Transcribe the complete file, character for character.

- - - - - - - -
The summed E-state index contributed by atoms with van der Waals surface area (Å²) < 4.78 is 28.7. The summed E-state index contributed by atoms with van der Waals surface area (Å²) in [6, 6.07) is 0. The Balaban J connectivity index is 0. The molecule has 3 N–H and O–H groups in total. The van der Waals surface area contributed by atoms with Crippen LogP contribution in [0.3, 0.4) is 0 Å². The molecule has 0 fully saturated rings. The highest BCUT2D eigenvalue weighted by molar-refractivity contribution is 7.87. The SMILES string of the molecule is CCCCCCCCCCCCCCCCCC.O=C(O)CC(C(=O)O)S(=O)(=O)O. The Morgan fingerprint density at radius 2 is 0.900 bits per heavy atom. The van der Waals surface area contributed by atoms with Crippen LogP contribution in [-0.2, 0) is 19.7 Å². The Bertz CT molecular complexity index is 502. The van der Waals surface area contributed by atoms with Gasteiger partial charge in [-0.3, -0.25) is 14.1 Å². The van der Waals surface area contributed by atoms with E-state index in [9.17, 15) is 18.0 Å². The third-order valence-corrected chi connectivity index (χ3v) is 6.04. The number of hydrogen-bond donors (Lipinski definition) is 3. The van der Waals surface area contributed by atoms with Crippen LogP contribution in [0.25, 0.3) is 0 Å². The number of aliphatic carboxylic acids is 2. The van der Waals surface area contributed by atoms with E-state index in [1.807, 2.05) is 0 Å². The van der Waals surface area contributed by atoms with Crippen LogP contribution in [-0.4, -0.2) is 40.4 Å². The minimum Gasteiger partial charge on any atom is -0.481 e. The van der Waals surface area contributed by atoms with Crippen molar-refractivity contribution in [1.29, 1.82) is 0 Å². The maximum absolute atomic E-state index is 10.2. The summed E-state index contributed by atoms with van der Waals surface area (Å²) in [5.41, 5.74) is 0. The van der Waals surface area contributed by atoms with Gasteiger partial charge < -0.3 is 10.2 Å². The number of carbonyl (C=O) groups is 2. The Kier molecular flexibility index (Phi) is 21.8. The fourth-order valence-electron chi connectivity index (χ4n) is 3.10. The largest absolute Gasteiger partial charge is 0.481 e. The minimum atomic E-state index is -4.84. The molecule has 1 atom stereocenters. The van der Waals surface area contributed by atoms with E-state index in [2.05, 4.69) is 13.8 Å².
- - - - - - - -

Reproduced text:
The summed E-state index contributed by atoms with van der Waals surface area (Å²) < 4.78 is 28.7. The summed E-state index contributed by atoms with van der Waals surface area (Å²) in [6, 6.07) is 0. The Balaban J connectivity index is 0. The molecule has 3 N–H and O–H groups in total. The van der Waals surface area contributed by atoms with Crippen LogP contribution in [0.3, 0.4) is 0 Å². The molecule has 0 fully saturated rings. The highest BCUT2D eigenvalue weighted by molar-refractivity contribution is 7.87. The SMILES string of the molecule is CCCCCCCCCCCCCCCCCC.O=C(O)CC(C(=O)O)S(=O)(=O)O. The Morgan fingerprint density at radius 2 is 0.900 bits per heavy atom. The van der Waals surface area contributed by atoms with Crippen LogP contribution in [-0.2, 0) is 19.7 Å². The Bertz CT molecular complexity index is 502. The van der Waals surface area contributed by atoms with Gasteiger partial charge in [-0.3, -0.25) is 14.1 Å². The van der Waals surface area contributed by atoms with E-state index in [9.17, 15) is 18.0 Å². The third-order valence-corrected chi connectivity index (χ3v) is 6.04. The number of hydrogen-bond donors (Lipinski definition) is 3. The van der Waals surface area contributed by atoms with Crippen LogP contribution in [0.25, 0.3) is 0 Å². The number of aliphatic carboxylic acids is 2. The van der Waals surface area contributed by atoms with E-state index in [1.807, 2.05) is 0 Å². The van der Waals surface area contributed by atoms with Crippen LogP contribution in [-0.4, -0.2) is 40.4 Å². The minimum Gasteiger partial charge on any atom is -0.481 e. The van der Waals surface area contributed by atoms with Crippen molar-refractivity contribution in [1.29, 1.82) is 0 Å². The maximum absolute atomic E-state index is 10.2. The summed E-state index contributed by atoms with van der Waals surface area (Å²) in [5.41, 5.74) is 0. The van der Waals surface area contributed by atoms with Gasteiger partial charge < -0.3 is 10.2 Å². The number of carbonyl (C=O) groups is 2. The Kier molecular flexibility index (Phi) is 21.8. The fourth-order valence-electron chi connectivity index (χ4n) is 3.10. The largest absolute Gasteiger partial charge is 0.481 e. The minimum atomic E-state index is -4.84. The molecule has 1 atom stereocenters. The van der Waals surface area contributed by atoms with E-state index in [2.05, 4.69) is 13.8 Å².